Wilton housing market is ‘creeping’ along

Prices are up, sales are down and properties are spending less time on the market for the first half of 2015.
A mid-year report conducted by Realty Seven Inc. showed 98 single-family homes sold in Wilton from January to June. Over the same period in 2014, 109 were sold, marking a 10.1% decrease from last year to this.
The average sale price for mid-year 2015 was $934,509 versus $926,016 for mid-year 2014, a modest increase of about 1%.
Properties are on the market an average of 121 days for mid-year 2015, about two weeks under mid-year 2014’s 133.
The median sale price of single-family homes in Wilton was recorded at $865,000 this mid-year, 10.9% greater than the $780,000 from mid-year 2014.
Closings are further from asking prices mid-year 2015, at -3.7% versus -3.6% mid-year 2014.

Interesting statistics

The price range with the greatest number of sales was $1 million to $1.249 million with 18.
The only range that had closings higher than asking prices was the $1.5-million to $1.749-million range, which had two listings that sold for an average 1% greater than list. Furthermore, this range spent the least amount of time on-market (36 days).
The three homes that sold in the over-$2-million range were on the market for an average of 221 days, which is the highest recorded, but the six homes sold in the $400,000 to $499,999 range were on-market for an average of 277 days.
The lowest sale price for the first six months of this year was $259,500 and the highest was $2,850,000.

Recession recovery

A decade or so ago, the average and median prices for homes in Wilton were much higher.
According to the Wilton Answerbook, the average sale price for a home in 2005 was $1,097,836. In 2006 it was $1,117,973.
The median sale price in 2006 was $935,000.
“Home prices haven’t fully recovered” from the 2007-2009 recession,” said Portia Crowe of Business Insider, and an informal online survey of closings in Wilton seems to support her claim.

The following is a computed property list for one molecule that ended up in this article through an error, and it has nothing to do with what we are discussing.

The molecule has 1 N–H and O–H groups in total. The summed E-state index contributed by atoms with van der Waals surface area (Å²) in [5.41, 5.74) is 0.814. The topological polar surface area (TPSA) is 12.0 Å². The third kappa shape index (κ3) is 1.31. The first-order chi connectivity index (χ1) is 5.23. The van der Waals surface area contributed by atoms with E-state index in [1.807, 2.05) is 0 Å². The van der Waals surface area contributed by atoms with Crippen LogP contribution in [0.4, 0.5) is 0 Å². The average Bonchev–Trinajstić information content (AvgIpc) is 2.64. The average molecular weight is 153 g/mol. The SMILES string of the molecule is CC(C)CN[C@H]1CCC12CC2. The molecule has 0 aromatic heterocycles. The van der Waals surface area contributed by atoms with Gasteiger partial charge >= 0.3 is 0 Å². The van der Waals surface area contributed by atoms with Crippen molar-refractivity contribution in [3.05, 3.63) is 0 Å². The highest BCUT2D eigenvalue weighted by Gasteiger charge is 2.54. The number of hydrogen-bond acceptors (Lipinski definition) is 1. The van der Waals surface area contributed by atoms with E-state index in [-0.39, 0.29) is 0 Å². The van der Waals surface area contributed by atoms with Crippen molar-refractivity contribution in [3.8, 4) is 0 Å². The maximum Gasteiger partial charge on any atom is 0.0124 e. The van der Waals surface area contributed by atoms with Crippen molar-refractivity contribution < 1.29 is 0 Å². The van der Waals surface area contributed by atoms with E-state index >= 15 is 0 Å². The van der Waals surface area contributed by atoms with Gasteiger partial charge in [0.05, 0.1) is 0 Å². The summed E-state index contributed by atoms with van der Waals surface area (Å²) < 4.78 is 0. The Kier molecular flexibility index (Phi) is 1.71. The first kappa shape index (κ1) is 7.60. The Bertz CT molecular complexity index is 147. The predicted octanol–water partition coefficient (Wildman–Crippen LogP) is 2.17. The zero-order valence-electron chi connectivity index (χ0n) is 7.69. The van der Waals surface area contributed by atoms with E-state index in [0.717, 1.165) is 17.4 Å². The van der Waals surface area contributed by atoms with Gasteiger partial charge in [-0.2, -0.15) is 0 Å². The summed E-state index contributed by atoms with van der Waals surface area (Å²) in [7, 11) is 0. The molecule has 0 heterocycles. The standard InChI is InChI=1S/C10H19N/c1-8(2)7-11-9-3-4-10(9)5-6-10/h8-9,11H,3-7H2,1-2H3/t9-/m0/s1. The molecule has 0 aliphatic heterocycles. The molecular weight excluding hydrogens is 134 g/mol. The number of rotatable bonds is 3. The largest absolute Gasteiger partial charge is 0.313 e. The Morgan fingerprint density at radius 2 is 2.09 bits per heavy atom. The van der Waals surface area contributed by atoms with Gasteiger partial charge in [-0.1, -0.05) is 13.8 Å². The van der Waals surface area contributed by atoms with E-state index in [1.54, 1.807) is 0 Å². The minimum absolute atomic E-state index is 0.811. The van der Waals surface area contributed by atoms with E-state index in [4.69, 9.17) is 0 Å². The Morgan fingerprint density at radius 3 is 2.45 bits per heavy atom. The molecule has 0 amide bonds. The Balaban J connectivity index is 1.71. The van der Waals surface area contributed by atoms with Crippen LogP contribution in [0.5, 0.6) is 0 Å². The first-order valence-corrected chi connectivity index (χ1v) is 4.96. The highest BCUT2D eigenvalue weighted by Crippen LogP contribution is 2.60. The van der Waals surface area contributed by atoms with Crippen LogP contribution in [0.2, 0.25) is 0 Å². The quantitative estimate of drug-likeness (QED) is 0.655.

Of the 64 homes sold in Wilton during the months of June and July 2015, 15 had recent price histories on Zillow.com. Closings prior to 2003 were disregarded.
Of those 15, 13 were sold for a loss in 2015.
“I have experienced every market you could possibly imagine,” said JoAnne Fisher, real estate salesperson with William Pitt Sotheby’s’ Wilton Brokerage, “and this one has been the toughest.”
“It’s not unusual for a house (in Wilton) to take six to 12 months to sell (now),” she told The Bulletin on Monday.
Fisher cited an excess of inventory as one of the major contributors to the poor state of the market in Wilton. Too many listings means more supply and less demand.
“Years gone by, I maybe would have six or seven listings for a particular price range; now I might have double that amount,” said Fisher.
As for the housing recovery, Fisher said Wilton is “creeping along,” but that it will be “very difficult for it to creep back up to where it was (before the recession).”
Chris Matthews of Fortune Magazine said the housing recovery is “losing steam” nationally.
“CoreLogic data (shows) that home prices nationally rose just 5.6% year-over-year in February, after two years when home prices consistently showed double-digit gains,” Matthews said.
In addition to slowing recovery rates, people are renting now more than ever.
“The U.S. home ownership rate fell to 63.4% in the second quarter of 2015, according to the U.S. Census,” said Dana Olick of CNBC. “That is down from 63.7% in the first quarter and from 64.6% in the same quarter of 2014. It marks the lowest home ownership rate since 1967.”